A Community of Artists and Audience
Introduction to the Opera Department
The Peabody Opera Department (Roger Brunyate, artistic director) serves the educational needs of students in the conservatory, while offering a variety of operatic performances to audiences in the Baltimore region. Whether onstage or in the studio, we believe our work reflects what we consider our most valuable quality: that sense of community which creates a close collaboration between students and teachers in the classroom, and brings a tight-knit spirit of ensemble to the stage.
Our public offerings each year range from the two major productions of the Peabody Opera Theatre to the numerous outreach performances of the Opera Outreach program, which brings opera to schools all across Maryland. In addition, The Peabody Chamber Opera presents performances of baroque opera, contemporary opera, and musical theater in a variety of venues such as the Walters Art Gallery and Baltimore’s Theatre Project, besides those in our own auditiorium, for a total of around 40 performances annually.
The mission of the Peabody Opera Department is to develop singers with the interpretive skills, dramatic understanding, range of experience, and above all professionalism required for continuing success in the opera field.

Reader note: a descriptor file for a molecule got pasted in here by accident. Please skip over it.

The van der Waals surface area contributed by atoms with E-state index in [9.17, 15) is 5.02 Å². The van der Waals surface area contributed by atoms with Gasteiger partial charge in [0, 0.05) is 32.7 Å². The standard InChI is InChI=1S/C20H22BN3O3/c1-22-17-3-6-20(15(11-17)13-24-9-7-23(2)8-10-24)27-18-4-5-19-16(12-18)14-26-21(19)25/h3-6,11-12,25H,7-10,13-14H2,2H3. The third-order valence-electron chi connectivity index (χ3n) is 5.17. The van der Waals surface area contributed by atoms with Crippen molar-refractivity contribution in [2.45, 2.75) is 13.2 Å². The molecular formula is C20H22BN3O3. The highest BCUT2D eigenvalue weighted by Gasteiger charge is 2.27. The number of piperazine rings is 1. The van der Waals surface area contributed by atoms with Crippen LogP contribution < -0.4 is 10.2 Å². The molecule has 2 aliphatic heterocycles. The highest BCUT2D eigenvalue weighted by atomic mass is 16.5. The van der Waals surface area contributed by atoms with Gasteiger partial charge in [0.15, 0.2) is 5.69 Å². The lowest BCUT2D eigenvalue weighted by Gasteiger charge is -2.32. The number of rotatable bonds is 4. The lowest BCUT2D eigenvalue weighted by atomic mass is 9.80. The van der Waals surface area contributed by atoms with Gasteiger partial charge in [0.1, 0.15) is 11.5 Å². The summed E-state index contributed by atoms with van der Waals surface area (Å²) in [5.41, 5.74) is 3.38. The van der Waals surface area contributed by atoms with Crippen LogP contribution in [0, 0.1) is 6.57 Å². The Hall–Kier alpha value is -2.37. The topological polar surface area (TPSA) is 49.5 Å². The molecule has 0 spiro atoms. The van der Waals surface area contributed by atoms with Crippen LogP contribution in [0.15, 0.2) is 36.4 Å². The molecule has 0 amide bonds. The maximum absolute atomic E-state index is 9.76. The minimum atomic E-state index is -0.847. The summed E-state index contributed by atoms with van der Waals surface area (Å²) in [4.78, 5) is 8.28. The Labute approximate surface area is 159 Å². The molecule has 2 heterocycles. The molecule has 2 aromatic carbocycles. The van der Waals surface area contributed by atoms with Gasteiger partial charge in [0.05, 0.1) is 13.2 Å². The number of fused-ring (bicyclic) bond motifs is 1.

We aim to achieve this mission by providing a basic exposure to opera and at least small-scale experience to all voice majors in the school, adding to this the professional training for advanced students that will enable them to find continuing employment when they graduate. Although Peabody has had its share of competition winners (including the Metropolitan Opera and the Moscow Tchaikowsky Competitions), our prime emphasis is less on the individual star than on working professionals: singers whose preparation and collegiality will win them return engagements after the first are over.
Such singers will have acquired from their voice teachers a solid and flexible technique, musical expressiveness, and vocal stamina. They will be consummate musicians able to read with ease and learn music accurately and quickly. They will have command of at least the principal languages in which operas are sung. They will be adaptable, having performed in the widest possible range of repertoire: not only standard operas, but early music, contemporary opera, and even such musical theater as suits their voices. They will have learned to perform not only on the big stage, but also in conditions where the audience is almost close enough to touch. They will have come to regard opera as a living medium, not only through singing contemporary music but in many cases also collaborating on the creation of new works. Above all, they will have learned to handle themselves responsibly as professionals, in many cases gaining professional experience while still in school.